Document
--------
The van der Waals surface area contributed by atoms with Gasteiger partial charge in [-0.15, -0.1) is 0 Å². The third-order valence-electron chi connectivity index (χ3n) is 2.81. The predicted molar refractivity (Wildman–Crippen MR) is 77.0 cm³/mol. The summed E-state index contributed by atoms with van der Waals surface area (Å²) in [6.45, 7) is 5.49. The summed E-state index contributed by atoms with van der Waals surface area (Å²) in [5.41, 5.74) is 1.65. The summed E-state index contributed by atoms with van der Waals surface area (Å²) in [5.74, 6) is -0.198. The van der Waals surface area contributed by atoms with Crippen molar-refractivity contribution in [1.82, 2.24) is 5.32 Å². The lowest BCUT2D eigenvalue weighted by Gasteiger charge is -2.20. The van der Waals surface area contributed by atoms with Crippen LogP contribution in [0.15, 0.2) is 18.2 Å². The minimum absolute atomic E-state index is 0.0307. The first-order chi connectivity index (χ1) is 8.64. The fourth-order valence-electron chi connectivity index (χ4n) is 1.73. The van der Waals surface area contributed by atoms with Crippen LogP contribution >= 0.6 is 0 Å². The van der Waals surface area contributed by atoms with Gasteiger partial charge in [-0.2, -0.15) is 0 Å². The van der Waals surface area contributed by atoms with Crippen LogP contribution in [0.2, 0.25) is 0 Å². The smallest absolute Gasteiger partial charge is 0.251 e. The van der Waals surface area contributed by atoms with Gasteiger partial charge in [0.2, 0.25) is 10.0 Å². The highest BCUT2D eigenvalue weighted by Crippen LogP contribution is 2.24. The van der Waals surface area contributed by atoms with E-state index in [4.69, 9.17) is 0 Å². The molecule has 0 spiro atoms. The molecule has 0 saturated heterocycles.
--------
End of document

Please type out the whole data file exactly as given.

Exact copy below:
The van der Waals surface area contributed by atoms with Gasteiger partial charge in [-0.15, -0.1) is 0 Å². The third-order valence-electron chi connectivity index (χ3n) is 2.81. The predicted molar refractivity (Wildman–Crippen MR) is 77.0 cm³/mol. The summed E-state index contributed by atoms with van der Waals surface area (Å²) in [6.45, 7) is 5.49. The summed E-state index contributed by atoms with van der Waals surface area (Å²) in [5.41, 5.74) is 1.65. The summed E-state index contributed by atoms with van der Waals surface area (Å²) in [5.74, 6) is -0.198. The van der Waals surface area contributed by atoms with Crippen molar-refractivity contribution in [1.82, 2.24) is 5.32 Å². The lowest BCUT2D eigenvalue weighted by Gasteiger charge is -2.20. The van der Waals surface area contributed by atoms with Crippen LogP contribution in [0.15, 0.2) is 18.2 Å². The minimum absolute atomic E-state index is 0.0307. The first-order chi connectivity index (χ1) is 8.64. The fourth-order valence-electron chi connectivity index (χ4n) is 1.73. The van der Waals surface area contributed by atoms with Crippen LogP contribution >= 0.6 is 0 Å². The van der Waals surface area contributed by atoms with Gasteiger partial charge in [-0.2, -0.15) is 0 Å². The van der Waals surface area contributed by atoms with Crippen LogP contribution in [0.2, 0.25) is 0 Å². The smallest absolute Gasteiger partial charge is 0.251 e. The van der Waals surface area contributed by atoms with Gasteiger partial charge in [0.2, 0.25) is 10.0 Å². The highest BCUT2D eigenvalue weighted by Crippen LogP contribution is 2.24. The van der Waals surface area contributed by atoms with E-state index in [4.69, 9.17) is 0 Å². The molecule has 0 spiro atoms. The molecule has 0 saturated heterocycles.